Keeping history alive

Mosher finds that he stays in touch with that history by flintknapping, which is the art of shaping stone into tools. He can replicate artifacts from around the world, and he travels around the country collecting stone and sharing his pieces. He finds that flintknapping helps him to connect with the artifacts.

“That’s one thing that’s neat about being a flintknapper is you learn where all the different materials come from,” Mosher adds. “You just want to expand the knowledge on it.”

man bending over a table displaying several arrowheads

For other collectors out there, Mosher believes it’s important to know the artifacts and be able to identify them.

“Learn to identify the materials; learn to identify the points and learn their ages,” Mosher says. “If you’re going to get into collecting, get to know them.”

Mosher explains that there are books for identifying artifacts, but there are also artifact shows across the country. Connecting with individuals at these shows could help interested collectors learn and build a network.

Document your finds

In addition to knowing the artifacts, Sampson emphasizes the importance of documenting what is found and where.

“The No. 1 thing that we stress above anything is documentation,” Sampson adds. “Document exactly where you found this artifact.”

Archaeologists are interested in where the artifacts were found and how they were found in relation to the surface of the soil. Other useful pieces of information are field conditions when the artifact was found and what the layout of the field looks like.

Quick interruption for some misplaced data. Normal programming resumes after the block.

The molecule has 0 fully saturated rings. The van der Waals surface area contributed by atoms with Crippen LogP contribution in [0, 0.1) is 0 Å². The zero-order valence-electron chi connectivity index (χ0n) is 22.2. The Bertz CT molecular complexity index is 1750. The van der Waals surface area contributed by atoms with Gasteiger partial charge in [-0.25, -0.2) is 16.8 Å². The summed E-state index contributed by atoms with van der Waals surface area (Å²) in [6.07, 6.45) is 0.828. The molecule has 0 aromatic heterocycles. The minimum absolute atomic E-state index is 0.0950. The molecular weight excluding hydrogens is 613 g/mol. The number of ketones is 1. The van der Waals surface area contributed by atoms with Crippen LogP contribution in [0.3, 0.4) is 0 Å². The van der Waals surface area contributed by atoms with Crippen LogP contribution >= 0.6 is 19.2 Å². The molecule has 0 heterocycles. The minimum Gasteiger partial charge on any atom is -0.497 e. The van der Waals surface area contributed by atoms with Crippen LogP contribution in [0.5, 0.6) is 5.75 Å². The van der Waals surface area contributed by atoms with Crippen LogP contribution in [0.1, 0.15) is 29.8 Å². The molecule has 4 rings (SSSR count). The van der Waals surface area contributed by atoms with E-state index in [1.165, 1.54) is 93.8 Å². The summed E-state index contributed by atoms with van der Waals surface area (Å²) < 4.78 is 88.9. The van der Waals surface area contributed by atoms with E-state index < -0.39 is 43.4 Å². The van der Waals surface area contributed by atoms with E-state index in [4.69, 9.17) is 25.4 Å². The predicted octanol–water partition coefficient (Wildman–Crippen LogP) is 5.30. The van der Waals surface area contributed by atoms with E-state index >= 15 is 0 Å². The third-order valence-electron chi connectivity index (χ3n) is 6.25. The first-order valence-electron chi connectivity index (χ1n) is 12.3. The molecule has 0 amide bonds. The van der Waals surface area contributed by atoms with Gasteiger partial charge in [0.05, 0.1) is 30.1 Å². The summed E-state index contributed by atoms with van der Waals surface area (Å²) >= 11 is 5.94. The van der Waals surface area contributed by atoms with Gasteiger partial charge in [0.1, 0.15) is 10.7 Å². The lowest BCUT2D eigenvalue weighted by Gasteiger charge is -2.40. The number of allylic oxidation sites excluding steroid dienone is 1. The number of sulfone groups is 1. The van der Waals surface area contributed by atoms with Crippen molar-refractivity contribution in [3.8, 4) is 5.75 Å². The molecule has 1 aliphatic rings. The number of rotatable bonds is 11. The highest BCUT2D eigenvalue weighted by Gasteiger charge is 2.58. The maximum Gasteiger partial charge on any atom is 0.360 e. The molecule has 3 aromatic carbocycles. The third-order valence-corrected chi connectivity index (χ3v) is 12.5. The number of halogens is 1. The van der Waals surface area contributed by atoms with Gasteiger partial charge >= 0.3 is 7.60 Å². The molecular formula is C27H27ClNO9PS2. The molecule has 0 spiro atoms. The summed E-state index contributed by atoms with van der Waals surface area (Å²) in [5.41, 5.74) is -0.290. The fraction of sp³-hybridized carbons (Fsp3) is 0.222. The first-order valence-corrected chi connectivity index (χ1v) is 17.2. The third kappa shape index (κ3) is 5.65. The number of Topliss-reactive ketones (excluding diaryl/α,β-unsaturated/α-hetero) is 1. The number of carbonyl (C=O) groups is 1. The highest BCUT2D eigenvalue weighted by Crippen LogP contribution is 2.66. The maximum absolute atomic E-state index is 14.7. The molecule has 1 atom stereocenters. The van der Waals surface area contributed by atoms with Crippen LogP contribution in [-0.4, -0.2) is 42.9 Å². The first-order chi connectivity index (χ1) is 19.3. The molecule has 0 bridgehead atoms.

Sampson shares that documents for recording artifact finds can be found on university websites or through the state archaeologist office.

Documentation helps archaeologists and researchers to better understand the movements that Native Americans made and why artifacts are placed in certain areas. This documentation will not give up the artifacts to archaeologists; it simply helps them to learn.

“There’s a lot of avocational collectors out there that walk farm fields, and they find a lot of artifacts and keep them,” Sampson says. “That’s fine, but they should at least be documenting where they’re finding artifacts.”

close-up of hands holding a stone

What to know about hunting arrowheads

Here’s how to make sure you don’t violate a law while hunting for arrowheads and Indiana artifacts. Learn more at classroom.synonym.com.

State and federal lands are protected. You can’t remove arrowheads or other artifacts from state or federally owned lands. Taking a picture is OK, but not removal.

Get permission on private land. You can keep arrowheads found on private land. However, if you’re hunting on land you don’t own, make sure you have permission first. Trespassing laws apply.

Document your find. It’s not required by law but is encouraged so archaeologists can learn from various discoveries. Report location to the Division of History Preservation and Archaeology.

Be careful about digging. Laws and ethics get complicated when you search for artifacts below the surface. Be sure you understand state and federal laws.

Lund is a Farm Progress intern. She writes from West Lafayette, Ind.